"Here again," Hagerty maintained, "there were many military options on the table for India, but once India had fully mobilised, it effectively got stuck in its sort of, 'Well, what next' posture. Clearly, the Indians were trying to engage in what people called coercive diplomacy to convince Pakistan, through a very dramatic show of force, that India's patience was running out. But once Pakistan responded by mobilising its own forces and effectively calling India's bluff, the crisis basically evolved into statis."

Consequently, Hagerty said, from June to October 2002, the two sides, with help from the United States, tried to find out how to back out without losing face.

In this case, too, instead of nuclear weapons escalating the crisis as Einhorn had contended, "nuclear weapons deterred both sides from direct military conflict, and they did not allow India to devise effective means of punishing Pakistan," he said.

Hagerty believed the "unsatisfactory outcome of the crisis is also at the root of India's new doctrine � the so-called Cold Start Doctrine � which is basically an attempt to carve out gradations of rapid conventional response to aggression below the nuclear threshold."

In other words, since India found that it had effectively had part of its armed forces fully mobilised for 10 months to essentially no effect, how could a repetition of the situation be avoided.

Hagerty argued that while it was hard to directly connect the 1998 nuclear tests with the tentative d�tente between India and Pakistan in the last five years, the crisis of 2001-2002 led to the 2003 ceasefire in Kashmir, initiated by Pakistan and ultimately embraced by India.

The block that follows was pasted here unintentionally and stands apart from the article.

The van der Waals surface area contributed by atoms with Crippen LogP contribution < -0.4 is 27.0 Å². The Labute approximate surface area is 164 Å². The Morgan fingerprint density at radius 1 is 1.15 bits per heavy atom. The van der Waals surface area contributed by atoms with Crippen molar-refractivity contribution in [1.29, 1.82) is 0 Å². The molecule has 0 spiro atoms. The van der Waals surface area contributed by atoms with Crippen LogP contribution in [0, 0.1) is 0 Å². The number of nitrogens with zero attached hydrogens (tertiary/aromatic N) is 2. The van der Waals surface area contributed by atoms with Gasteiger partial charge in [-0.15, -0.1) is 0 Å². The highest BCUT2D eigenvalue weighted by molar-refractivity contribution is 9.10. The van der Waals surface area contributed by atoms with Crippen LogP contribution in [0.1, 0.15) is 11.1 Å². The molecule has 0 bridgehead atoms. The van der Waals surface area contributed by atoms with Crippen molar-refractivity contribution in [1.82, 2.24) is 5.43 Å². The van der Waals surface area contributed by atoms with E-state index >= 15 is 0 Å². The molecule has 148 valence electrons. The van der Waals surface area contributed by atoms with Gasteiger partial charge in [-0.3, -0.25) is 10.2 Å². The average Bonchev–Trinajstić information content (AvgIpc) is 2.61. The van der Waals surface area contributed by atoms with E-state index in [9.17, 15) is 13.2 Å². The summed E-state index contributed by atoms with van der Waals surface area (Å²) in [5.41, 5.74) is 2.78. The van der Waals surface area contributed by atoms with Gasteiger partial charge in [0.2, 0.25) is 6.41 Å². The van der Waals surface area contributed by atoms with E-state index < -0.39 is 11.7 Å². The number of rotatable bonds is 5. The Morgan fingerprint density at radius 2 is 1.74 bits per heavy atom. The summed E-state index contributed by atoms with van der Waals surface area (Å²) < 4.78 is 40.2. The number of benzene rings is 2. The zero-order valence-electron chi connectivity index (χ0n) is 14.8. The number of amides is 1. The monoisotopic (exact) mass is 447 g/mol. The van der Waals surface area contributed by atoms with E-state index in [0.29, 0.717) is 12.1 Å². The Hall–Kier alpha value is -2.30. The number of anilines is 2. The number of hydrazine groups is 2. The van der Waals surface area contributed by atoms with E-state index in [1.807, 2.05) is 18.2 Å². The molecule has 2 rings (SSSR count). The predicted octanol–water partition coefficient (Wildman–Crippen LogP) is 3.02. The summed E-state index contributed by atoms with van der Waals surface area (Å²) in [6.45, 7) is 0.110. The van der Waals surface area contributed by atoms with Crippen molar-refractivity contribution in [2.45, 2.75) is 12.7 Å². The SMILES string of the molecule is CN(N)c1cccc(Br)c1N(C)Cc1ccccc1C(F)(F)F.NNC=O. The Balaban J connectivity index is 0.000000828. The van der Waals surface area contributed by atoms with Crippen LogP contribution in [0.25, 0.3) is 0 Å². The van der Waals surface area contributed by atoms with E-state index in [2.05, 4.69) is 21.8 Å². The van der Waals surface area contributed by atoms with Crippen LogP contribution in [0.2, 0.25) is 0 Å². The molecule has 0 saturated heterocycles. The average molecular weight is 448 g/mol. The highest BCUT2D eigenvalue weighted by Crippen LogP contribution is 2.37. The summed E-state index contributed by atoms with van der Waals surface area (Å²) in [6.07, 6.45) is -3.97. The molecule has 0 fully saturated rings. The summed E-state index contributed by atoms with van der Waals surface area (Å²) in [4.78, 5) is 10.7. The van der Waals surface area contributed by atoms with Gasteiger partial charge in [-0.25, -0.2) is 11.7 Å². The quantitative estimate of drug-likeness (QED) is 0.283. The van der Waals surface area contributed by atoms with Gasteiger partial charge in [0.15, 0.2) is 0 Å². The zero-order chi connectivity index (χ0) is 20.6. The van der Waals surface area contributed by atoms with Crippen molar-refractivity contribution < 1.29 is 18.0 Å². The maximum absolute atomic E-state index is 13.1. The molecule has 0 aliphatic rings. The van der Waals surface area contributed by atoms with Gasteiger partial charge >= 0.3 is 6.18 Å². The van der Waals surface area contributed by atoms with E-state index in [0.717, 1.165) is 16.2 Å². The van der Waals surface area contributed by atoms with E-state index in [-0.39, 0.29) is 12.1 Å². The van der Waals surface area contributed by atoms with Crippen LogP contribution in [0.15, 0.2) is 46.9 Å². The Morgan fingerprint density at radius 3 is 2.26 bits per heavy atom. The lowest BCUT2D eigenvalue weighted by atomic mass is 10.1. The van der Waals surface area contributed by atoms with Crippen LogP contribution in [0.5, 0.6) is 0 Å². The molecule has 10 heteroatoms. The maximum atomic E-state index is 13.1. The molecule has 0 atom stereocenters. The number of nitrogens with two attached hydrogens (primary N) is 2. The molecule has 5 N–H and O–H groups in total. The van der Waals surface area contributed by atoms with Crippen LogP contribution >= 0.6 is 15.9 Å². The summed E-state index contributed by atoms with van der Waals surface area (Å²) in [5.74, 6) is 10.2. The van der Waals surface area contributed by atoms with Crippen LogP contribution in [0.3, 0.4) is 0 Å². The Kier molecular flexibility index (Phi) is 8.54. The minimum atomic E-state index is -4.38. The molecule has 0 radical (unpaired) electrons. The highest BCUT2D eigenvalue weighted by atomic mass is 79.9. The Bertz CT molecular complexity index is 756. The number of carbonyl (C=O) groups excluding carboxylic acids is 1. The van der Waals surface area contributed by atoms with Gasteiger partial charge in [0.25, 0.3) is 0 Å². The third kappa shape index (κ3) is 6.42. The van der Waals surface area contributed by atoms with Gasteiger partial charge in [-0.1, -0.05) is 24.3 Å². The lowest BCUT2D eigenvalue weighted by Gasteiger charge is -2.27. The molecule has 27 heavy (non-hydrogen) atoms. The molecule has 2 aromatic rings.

"We also see a dramatically reduced level of violence in the disputed territory in Kashmir. We see a wide variety of confidence building measures being implemented in the context of what has been really the first kind of comprehensive dialogue between India and Pakistan on the entirety of the relationship � whether it be Kashmir, or nuclear weapons, the Siachen Glacier," he said.

Reiterating that it was difficult for him to point out a direct connection between the tests and the reduction in tension, Hagerty said he could not imagine such progress in the years "Before they effectively came out of the closet on their nuclear weapons because there was even greater degree of mistrust between the two sides then."

This tentative d�tente had also survived many challenges, including continued terrorist attacks in India on a scale that, if it happened in the US, would have had the country up in arms.

The US and China � the two most important players in South Asia's international relations � take India a lot more seriously than they used to, he said.

"After the initial howls of outrage in Washington over the Indian tests, very quickly in the next year we see the initiation of the very high level dialogue in the form of the [Strobe] Talbott-[Jaswant] Singh talks, and we see the grudging and then not-so-grudging acceptance by the US of India's emergence in global rather than regional power politics,' he said.

This finally led to a strategic partnership and the nuclear accord between the US and India.

Hagerty said, "If you had talked about a civil nuclear agreement between India and the US in May of '98, people would have laughed at you, but that's how far we have come in a very short period of time."

Thus, he said, "Over the past decade, India has been transformed in American eyes, from a revisionist to a status quo power, often referred to as a global stake-holder now in recent international relations jargon."

For all this, he said, India had to thank its nuclear weapons.

Image: Security personnel escort a Pakistani bus as it crosses the Wagah border post enroute to New Delhi on July 11, 2003, resuming a bilateral service after a gap of 18 months.

Photograph: Getty Images